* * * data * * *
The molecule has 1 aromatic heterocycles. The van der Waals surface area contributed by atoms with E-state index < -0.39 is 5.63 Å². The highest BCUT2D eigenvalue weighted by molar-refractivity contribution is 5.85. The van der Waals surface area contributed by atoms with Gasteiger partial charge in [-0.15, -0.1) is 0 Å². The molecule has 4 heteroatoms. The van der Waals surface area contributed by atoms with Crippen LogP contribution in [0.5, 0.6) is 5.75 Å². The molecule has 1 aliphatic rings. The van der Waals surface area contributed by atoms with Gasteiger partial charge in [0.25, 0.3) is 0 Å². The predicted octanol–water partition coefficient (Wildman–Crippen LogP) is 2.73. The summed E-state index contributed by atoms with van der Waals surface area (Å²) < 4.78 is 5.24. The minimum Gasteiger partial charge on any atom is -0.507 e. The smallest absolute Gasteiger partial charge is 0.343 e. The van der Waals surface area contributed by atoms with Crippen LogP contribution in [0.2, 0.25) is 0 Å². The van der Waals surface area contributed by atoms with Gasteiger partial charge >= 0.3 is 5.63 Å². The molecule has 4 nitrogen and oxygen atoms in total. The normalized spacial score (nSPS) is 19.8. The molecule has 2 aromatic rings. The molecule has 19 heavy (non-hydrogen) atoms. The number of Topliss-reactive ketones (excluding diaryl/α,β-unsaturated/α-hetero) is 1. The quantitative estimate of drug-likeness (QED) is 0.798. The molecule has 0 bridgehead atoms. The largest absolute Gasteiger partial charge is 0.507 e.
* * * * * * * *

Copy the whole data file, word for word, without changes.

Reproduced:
The molecule has 1 aromatic heterocycles. The van der Waals surface area contributed by atoms with E-state index < -0.39 is 5.63 Å². The highest BCUT2D eigenvalue weighted by molar-refractivity contribution is 5.85. The van der Waals surface area contributed by atoms with Gasteiger partial charge in [-0.15, -0.1) is 0 Å². The molecule has 4 heteroatoms. The van der Waals surface area contributed by atoms with Crippen LogP contribution in [0.5, 0.6) is 5.75 Å². The molecule has 1 aliphatic rings. The van der Waals surface area contributed by atoms with Gasteiger partial charge in [0.25, 0.3) is 0 Å². The predicted octanol–water partition coefficient (Wildman–Crippen LogP) is 2.73. The summed E-state index contributed by atoms with van der Waals surface area (Å²) < 4.78 is 5.24. The minimum Gasteiger partial charge on any atom is -0.507 e. The smallest absolute Gasteiger partial charge is 0.343 e. The van der Waals surface area contributed by atoms with Crippen LogP contribution in [0.2, 0.25) is 0 Å². The van der Waals surface area contributed by atoms with Gasteiger partial charge >= 0.3 is 5.63 Å². The molecule has 4 nitrogen and oxygen atoms in total. The normalized spacial score (nSPS) is 19.8. The molecule has 2 aromatic rings. The molecule has 19 heavy (non-hydrogen) atoms. The number of Topliss-reactive ketones (excluding diaryl/α,β-unsaturated/α-hetero) is 1. The quantitative estimate of drug-likeness (QED) is 0.798. The molecule has 0 bridgehead atoms. The largest absolute Gasteiger partial charge is 0.507 e.